Another common, and early-phone or phishing emails were actually somewhat ransom-oriented. Bribery emails are a type of phishing email that allows for urgency and panic to overwhelm you and eventually lead to you paying the price. Below is an example. In this email, a hacker claims to have seen me nude, watching dodgey websites, and much more and requires me to pay them to not release it. Again, I know these are false – however to soemoen who may have done this and is not tech-savvy, this could be worrying.

Bitcoin Scam
A Bribery-Email I recieved asking for $1200 in Bitcoin

Why do Attackers still use Phishing Emails?

Cybersecurity attacks often start with really, really low-level malicious activity. This could be as much as finding a post-it on someones monitor through a picture or window, using a low-level vulnerability to gain privilege, or by users clicking a phishing email.

These emails are the most common way for attackers to break into a system and are mostly low-level. They will likely get you to run a small script, sign into a fake login portal, or even just reply back to them to gain further trust. Unlike the other initial attack vectors, phishing emails rely on human error which unfortunately happens too often.

The CISA reckon this number is as high as 90%, where over 90% of cybercrime and attacks start with an email-based vulnerability. This just shows why attackers are still pushing hard with phishing emails to people like us, and hoping we can’t spot them.

How do I know if my email is a phishing email?

There is a clear sign if your email is a phishing email. Is it expected, does it look right..? These two items should be considered with every email you recieve, but the above guide should also help you identify when an email is a phishing email or not. Below is a small checklist to use to identify if an email could be a phishing one. Ask these questions on all your emails.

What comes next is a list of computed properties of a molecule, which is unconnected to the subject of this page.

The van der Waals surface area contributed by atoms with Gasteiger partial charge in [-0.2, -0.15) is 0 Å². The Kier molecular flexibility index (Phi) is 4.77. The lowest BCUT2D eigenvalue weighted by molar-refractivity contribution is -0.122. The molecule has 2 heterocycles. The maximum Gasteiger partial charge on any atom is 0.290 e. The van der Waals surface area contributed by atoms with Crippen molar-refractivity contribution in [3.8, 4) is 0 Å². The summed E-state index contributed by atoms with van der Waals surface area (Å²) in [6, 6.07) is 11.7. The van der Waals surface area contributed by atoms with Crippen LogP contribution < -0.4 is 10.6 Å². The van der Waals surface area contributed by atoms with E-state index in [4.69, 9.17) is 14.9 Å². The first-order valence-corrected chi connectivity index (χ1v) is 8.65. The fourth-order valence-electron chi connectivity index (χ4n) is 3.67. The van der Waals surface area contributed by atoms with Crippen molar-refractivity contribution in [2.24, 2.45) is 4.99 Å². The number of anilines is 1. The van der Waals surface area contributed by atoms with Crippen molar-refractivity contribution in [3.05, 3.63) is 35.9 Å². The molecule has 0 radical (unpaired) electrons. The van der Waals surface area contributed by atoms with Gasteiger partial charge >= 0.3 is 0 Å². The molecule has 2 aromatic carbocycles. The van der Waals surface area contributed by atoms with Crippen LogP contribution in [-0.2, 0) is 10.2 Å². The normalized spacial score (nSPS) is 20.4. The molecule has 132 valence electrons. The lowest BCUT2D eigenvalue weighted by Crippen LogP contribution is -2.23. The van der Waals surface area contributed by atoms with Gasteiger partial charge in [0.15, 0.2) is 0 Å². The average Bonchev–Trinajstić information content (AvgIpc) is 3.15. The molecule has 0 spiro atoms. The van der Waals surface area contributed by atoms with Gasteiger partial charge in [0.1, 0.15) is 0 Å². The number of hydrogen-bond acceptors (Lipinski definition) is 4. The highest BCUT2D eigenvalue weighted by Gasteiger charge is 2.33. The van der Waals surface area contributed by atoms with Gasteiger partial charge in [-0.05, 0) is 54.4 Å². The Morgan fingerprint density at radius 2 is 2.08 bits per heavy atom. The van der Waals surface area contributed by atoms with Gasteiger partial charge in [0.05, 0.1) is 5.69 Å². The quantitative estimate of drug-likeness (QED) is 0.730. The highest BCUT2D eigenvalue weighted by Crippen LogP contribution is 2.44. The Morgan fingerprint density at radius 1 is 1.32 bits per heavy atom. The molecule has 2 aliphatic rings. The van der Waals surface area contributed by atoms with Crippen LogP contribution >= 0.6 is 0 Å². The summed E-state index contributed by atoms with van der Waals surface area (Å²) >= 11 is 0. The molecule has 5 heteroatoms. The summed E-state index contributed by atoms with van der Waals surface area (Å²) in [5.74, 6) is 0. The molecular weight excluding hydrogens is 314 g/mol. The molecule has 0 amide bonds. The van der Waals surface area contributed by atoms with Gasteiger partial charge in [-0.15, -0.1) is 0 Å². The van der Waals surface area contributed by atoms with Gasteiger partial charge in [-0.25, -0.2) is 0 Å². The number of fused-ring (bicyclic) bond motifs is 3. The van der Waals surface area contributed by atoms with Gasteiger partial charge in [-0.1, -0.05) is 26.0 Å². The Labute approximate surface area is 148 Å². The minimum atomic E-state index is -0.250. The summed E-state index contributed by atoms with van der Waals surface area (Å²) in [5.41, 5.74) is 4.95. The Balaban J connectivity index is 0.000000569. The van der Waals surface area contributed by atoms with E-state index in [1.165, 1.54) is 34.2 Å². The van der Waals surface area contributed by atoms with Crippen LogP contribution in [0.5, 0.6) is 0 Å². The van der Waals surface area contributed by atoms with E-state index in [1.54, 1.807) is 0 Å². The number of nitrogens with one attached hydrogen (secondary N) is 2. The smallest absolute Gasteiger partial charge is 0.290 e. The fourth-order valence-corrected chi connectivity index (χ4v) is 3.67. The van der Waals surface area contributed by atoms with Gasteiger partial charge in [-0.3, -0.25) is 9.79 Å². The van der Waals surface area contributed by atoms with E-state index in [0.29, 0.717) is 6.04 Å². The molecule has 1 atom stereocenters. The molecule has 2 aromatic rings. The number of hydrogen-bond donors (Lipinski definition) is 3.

• Is the email expected?
  • Is the email from someone you know? (both display name, and sending email (these are different!))
  • Does the email contain attachments that you’re not familiar with?
  • Does the email contain links that you’re not familiar with? (Remember: However over them to check!)
  • Does the email suggest urgency along with another tell-tale sign?
  • Does the email attempt to blackmail or bribe you?
  • Are there other emails/accounts within the recipients?
  • Does the email look “right”…?

If you ask these questions, you should be able to decide if the email is a phishing email or not. No to any of these would suggest something of concern and should be addressed with caution.

What to do when you see a Phishing Email?

There are a few things you can do when you see a phishing email. Let’s go through them categorically.

  • Report / Delete the email from your inbox – or speak to the sender to see if they are legitimate.
  • Report the email to your business cybersecurity team (or IT Team).
  • Delete the email from your inbox, and then your deleted folder.

You may also opt to report the email to your government’s cybersecurity department who can also likely perform further legal actions should they need to. They may also help you remediate any issues should anyone click the link.

Our Verdict

Overall, phishing attacks are usually the source of major mainstream cybercrime, and knowing how to spot them could make all the difference for you, and your business. We hope that this article has helped you identify the common tell-tale signs of a phishing email. Remember, if you aren’t expecting the email, or it looks in any way suspicious – report it, and find an alternative contact method.

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About the Author

Charlie K

Charlie has been working with technology since the age of 6, and has skilled up on all things technical. Cybersecurity is one aspect that has never failed to disappoint. After several years in the industry, Charlie is branching out to help others get into the industry.